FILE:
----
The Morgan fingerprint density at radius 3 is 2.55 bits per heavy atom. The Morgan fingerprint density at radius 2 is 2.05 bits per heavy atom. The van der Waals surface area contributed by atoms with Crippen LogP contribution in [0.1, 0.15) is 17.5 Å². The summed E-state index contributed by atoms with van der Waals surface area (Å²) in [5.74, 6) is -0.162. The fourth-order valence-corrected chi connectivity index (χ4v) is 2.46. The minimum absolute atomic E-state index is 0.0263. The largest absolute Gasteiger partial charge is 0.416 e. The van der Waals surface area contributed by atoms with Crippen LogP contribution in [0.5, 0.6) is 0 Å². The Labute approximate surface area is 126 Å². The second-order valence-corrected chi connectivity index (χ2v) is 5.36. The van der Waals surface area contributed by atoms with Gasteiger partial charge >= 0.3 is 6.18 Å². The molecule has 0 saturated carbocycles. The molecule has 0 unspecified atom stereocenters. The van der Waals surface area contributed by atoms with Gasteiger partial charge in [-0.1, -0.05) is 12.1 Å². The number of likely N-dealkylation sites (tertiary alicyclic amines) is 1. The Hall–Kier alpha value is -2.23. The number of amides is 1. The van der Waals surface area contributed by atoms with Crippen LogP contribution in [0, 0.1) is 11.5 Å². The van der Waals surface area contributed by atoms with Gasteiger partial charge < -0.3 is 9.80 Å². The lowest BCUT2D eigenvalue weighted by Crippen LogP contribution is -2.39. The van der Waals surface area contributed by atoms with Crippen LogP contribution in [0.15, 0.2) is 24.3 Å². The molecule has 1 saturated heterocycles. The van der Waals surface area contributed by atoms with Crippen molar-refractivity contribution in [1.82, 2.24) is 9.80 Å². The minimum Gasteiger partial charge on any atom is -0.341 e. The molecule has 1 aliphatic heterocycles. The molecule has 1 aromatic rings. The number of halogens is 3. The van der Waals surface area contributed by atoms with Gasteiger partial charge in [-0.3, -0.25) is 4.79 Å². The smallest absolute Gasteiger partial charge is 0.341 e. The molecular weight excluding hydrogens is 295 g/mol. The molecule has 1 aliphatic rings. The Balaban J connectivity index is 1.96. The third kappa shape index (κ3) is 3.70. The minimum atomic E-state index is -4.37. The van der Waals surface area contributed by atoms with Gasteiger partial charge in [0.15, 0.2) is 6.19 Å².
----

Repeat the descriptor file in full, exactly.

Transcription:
The Morgan fingerprint density at radius 3 is 2.55 bits per heavy atom. The Morgan fingerprint density at radius 2 is 2.05 bits per heavy atom. The van der Waals surface area contributed by atoms with Crippen LogP contribution in [0.1, 0.15) is 17.5 Å². The summed E-state index contributed by atoms with van der Waals surface area (Å²) in [5.74, 6) is -0.162. The fourth-order valence-corrected chi connectivity index (χ4v) is 2.46. The minimum absolute atomic E-state index is 0.0263. The largest absolute Gasteiger partial charge is 0.416 e. The van der Waals surface area contributed by atoms with Crippen LogP contribution in [0.5, 0.6) is 0 Å². The Labute approximate surface area is 126 Å². The second-order valence-corrected chi connectivity index (χ2v) is 5.36. The van der Waals surface area contributed by atoms with Gasteiger partial charge >= 0.3 is 6.18 Å². The molecule has 0 saturated carbocycles. The molecule has 0 unspecified atom stereocenters. The van der Waals surface area contributed by atoms with Gasteiger partial charge in [-0.1, -0.05) is 12.1 Å². The number of likely N-dealkylation sites (tertiary alicyclic amines) is 1. The Hall–Kier alpha value is -2.23. The number of amides is 1. The van der Waals surface area contributed by atoms with Crippen LogP contribution in [0, 0.1) is 11.5 Å². The van der Waals surface area contributed by atoms with Gasteiger partial charge < -0.3 is 9.80 Å². The lowest BCUT2D eigenvalue weighted by Crippen LogP contribution is -2.39. The van der Waals surface area contributed by atoms with Crippen LogP contribution in [0.15, 0.2) is 24.3 Å². The molecule has 1 saturated heterocycles. The van der Waals surface area contributed by atoms with Crippen molar-refractivity contribution in [1.82, 2.24) is 9.80 Å². The minimum Gasteiger partial charge on any atom is -0.341 e. The molecule has 1 aliphatic heterocycles. The molecule has 1 aromatic rings. The number of halogens is 3. The van der Waals surface area contributed by atoms with Gasteiger partial charge in [-0.3, -0.25) is 4.79 Å². The smallest absolute Gasteiger partial charge is 0.341 e. The molecular weight excluding hydrogens is 295 g/mol. The molecule has 1 aliphatic rings. The Balaban J connectivity index is 1.96. The third kappa shape index (κ3) is 3.70. The minimum atomic E-state index is -4.37. The van der Waals surface area contributed by atoms with Gasteiger partial charge in [0.15, 0.2) is 6.19 Å².